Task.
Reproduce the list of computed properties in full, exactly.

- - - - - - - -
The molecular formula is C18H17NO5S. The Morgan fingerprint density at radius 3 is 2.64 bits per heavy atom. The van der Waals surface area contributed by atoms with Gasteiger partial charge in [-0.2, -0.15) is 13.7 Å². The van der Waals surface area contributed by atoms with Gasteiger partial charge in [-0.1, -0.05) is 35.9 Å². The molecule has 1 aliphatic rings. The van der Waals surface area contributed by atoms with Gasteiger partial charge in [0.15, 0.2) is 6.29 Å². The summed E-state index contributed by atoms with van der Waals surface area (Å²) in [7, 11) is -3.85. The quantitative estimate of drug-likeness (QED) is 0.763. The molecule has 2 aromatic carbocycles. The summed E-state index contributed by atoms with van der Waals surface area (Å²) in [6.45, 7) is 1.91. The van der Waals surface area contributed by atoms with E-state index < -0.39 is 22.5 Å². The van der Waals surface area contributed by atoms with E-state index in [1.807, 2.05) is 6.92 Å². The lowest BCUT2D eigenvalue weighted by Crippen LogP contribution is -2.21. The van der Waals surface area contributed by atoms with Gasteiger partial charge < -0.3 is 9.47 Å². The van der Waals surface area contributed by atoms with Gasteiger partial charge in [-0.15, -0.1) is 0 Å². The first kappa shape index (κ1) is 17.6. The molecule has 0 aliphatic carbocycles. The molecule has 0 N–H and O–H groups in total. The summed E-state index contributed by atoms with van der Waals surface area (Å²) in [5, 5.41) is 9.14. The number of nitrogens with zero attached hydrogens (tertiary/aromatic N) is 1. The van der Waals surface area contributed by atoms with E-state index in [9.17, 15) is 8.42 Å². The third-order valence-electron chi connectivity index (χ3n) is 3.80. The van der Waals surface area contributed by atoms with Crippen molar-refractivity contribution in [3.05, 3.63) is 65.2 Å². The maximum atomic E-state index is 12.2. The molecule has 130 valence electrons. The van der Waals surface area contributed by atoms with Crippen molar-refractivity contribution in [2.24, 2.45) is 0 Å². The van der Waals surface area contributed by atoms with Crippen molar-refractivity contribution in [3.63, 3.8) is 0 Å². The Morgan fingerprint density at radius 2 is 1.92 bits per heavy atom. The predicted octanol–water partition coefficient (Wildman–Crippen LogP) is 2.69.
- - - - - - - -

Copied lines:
The molecular formula is C18H17NO5S. The Morgan fingerprint density at radius 3 is 2.64 bits per heavy atom. The van der Waals surface area contributed by atoms with Gasteiger partial charge in [-0.2, -0.15) is 13.7 Å². The van der Waals surface area contributed by atoms with Gasteiger partial charge in [-0.1, -0.05) is 35.9 Å². The molecule has 1 aliphatic rings. The van der Waals surface area contributed by atoms with Gasteiger partial charge in [0.15, 0.2) is 6.29 Å². The summed E-state index contributed by atoms with van der Waals surface area (Å²) in [7, 11) is -3.85. The quantitative estimate of drug-likeness (QED) is 0.763. The molecule has 2 aromatic carbocycles. The summed E-state index contributed by atoms with van der Waals surface area (Å²) in [6.45, 7) is 1.91. The van der Waals surface area contributed by atoms with E-state index < -0.39 is 22.5 Å². The van der Waals surface area contributed by atoms with E-state index in [1.807, 2.05) is 6.92 Å². The lowest BCUT2D eigenvalue weighted by Crippen LogP contribution is -2.21. The van der Waals surface area contributed by atoms with Gasteiger partial charge < -0.3 is 9.47 Å². The van der Waals surface area contributed by atoms with Gasteiger partial charge in [-0.15, -0.1) is 0 Å². The first kappa shape index (κ1) is 17.6. The molecule has 0 aliphatic carbocycles. The molecule has 0 N–H and O–H groups in total. The summed E-state index contributed by atoms with van der Waals surface area (Å²) in [5, 5.41) is 9.14. The number of nitrogens with zero attached hydrogens (tertiary/aromatic N) is 1. The van der Waals surface area contributed by atoms with E-state index in [9.17, 15) is 8.42 Å². The third-order valence-electron chi connectivity index (χ3n) is 3.80. The van der Waals surface area contributed by atoms with Crippen molar-refractivity contribution in [3.05, 3.63) is 65.2 Å². The maximum atomic E-state index is 12.2. The molecule has 130 valence electrons. The van der Waals surface area contributed by atoms with Crippen molar-refractivity contribution in [2.24, 2.45) is 0 Å². The van der Waals surface area contributed by atoms with Crippen molar-refractivity contribution in [3.63, 3.8) is 0 Å². The Morgan fingerprint density at radius 2 is 1.92 bits per heavy atom. The predicted octanol–water partition coefficient (Wildman–Crippen LogP) is 2.69.